I’LL be largely ‘no digging’ in my veggie patch again this year and whilst that statement leaves a bit to be desired grammatically the method itself is very satisfying.

Although it does cut down on work and effort eventually, it can take a bit of patience and graft to get going. Don’t be put off. I am a subscriber to the Charles Dowding website and it is always reassuring to read that things don’t always go to plan for him either.

Admittedly, his biggest ‘rival’ is the weather as he knows his craft inside out, but it’s worth remembering that ‘growing your own’ quite often results in ‘groaning alone.’

For the last couple of years I have been battling against various ‘competitors’ for my harvests – from rabbits, pigeons, voles and even pheasants.

The unexpected puzzle for me were the ‘runs’–made by rabbits, moles and voles–that developed under my veggie beds and which resulted in more failed crops than anything else.

The roots were just growing into the voids and failing. Oh and also the fact the moles seem to have eaten all the worms–last year I was almost wormless.

So, at this time of year, it all starts again. Having got rid of the labyrinth of tunnels under the veg patch I have recently given some of the beds a good top dressing with Dalefoot Wool Compost Double Strength.

I have heard such good things and results about and from using the ‘wool range’, which is approved for organic growing and completely peat-free.

It not only feeds plants for a whole season with a ‘magic-mix’ of natural ingredients including comfrey, bracken and sheep’s wool, but cleverly, the wool retains moisture and so less watering is required.

That might be very useful if we have a repeat of last year’s summer.

I am also trying their Wool Compost for Seeds. Last year I had a few trays of seeds fail and the common opinion amongst ‘good gardeners’ was that the quality of most compost is far inferior to what it used to be. Obviously seeds need the best start you can give them and I am confident that Dalefoot will do that.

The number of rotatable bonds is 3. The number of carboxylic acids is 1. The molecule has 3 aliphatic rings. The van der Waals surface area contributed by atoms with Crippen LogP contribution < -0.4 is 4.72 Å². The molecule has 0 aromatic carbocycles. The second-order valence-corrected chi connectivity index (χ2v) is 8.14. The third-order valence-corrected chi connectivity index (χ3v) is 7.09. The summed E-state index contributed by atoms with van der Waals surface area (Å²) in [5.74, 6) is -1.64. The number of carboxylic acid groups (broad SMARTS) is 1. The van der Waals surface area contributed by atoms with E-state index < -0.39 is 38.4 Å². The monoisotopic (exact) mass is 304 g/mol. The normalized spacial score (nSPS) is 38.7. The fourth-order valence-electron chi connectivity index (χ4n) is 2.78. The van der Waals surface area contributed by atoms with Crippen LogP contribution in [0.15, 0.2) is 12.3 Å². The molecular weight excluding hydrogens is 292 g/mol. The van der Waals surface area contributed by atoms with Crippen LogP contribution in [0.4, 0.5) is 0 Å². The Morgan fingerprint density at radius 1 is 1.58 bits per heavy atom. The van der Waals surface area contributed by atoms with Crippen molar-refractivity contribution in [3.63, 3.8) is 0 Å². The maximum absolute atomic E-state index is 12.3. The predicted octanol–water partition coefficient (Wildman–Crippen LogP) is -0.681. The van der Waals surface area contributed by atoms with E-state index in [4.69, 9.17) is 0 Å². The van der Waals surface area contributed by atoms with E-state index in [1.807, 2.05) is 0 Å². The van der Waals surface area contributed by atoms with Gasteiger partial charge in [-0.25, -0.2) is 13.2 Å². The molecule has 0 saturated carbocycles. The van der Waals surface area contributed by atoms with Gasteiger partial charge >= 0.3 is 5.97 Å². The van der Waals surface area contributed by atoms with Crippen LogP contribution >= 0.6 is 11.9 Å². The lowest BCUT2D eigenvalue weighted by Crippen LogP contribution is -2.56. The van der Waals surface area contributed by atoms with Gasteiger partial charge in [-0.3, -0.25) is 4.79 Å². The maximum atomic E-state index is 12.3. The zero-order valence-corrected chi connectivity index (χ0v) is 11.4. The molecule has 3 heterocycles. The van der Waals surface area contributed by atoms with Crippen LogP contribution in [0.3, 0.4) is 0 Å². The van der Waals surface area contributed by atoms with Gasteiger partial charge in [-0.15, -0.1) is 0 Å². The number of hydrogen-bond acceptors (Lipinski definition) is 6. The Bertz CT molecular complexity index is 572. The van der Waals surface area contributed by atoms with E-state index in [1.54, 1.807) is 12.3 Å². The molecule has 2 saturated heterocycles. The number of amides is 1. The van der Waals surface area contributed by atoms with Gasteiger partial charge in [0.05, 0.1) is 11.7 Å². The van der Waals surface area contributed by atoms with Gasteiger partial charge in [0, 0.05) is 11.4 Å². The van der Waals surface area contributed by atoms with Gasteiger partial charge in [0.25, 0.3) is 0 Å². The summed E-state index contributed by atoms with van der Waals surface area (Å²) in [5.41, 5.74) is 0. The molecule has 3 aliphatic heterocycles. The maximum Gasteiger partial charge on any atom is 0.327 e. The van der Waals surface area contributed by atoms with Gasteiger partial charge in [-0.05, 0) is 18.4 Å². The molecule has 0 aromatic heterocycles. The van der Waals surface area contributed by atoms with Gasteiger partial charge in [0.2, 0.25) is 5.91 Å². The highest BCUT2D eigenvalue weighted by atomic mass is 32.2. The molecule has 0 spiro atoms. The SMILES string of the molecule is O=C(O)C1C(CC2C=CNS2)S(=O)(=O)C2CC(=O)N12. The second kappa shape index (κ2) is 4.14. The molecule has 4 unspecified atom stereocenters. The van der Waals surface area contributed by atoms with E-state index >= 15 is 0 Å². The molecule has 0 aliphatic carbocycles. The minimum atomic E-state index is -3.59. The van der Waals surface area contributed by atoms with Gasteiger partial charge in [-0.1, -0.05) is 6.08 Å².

Instead of being made from recycled green waste, potash rich bracken forms the base for all our composts and there are some helpful options to choose from, ensuring there’s something that will benefit every garden.

The Lakeland Gold, for example, is sold as a ‘Traditional Claybuster and ‘Gold-standard’ Spring/Autumn Mulch, encouraging worms and enriching your soil.

It’s ideal for mulching into your beds in spring and autumn improving nutrition and soil structure and for top dress plants ‘greedy feeders’ such as potatoes, fruit trees, asparagus and flowering shrubs, especially roses.

It is highly recommended for ‘No-Dig’ gardening and has great reviews claiming to have ‘dissolved clay’.

Delivery can be made direct to your door and they also offer a great Bulk Buy Scheme, which is perfect for gardening projects, communities, allotment holders, and liaising with friends and family to save money in the cost-of-living-crisis. More information and products at www.dalefootcomposts.co.uk

If you are interested in learning more about the No-Dig method, have a look at www.charlesdowding.co.uk (his book is also very much worth investing in, especially if like me you still prefer to turn pages than read screens) and also check out the Soil Regen online summit, March 13-15, which will offer exceptional soil and no dig info. www.soilregensummitcollection.com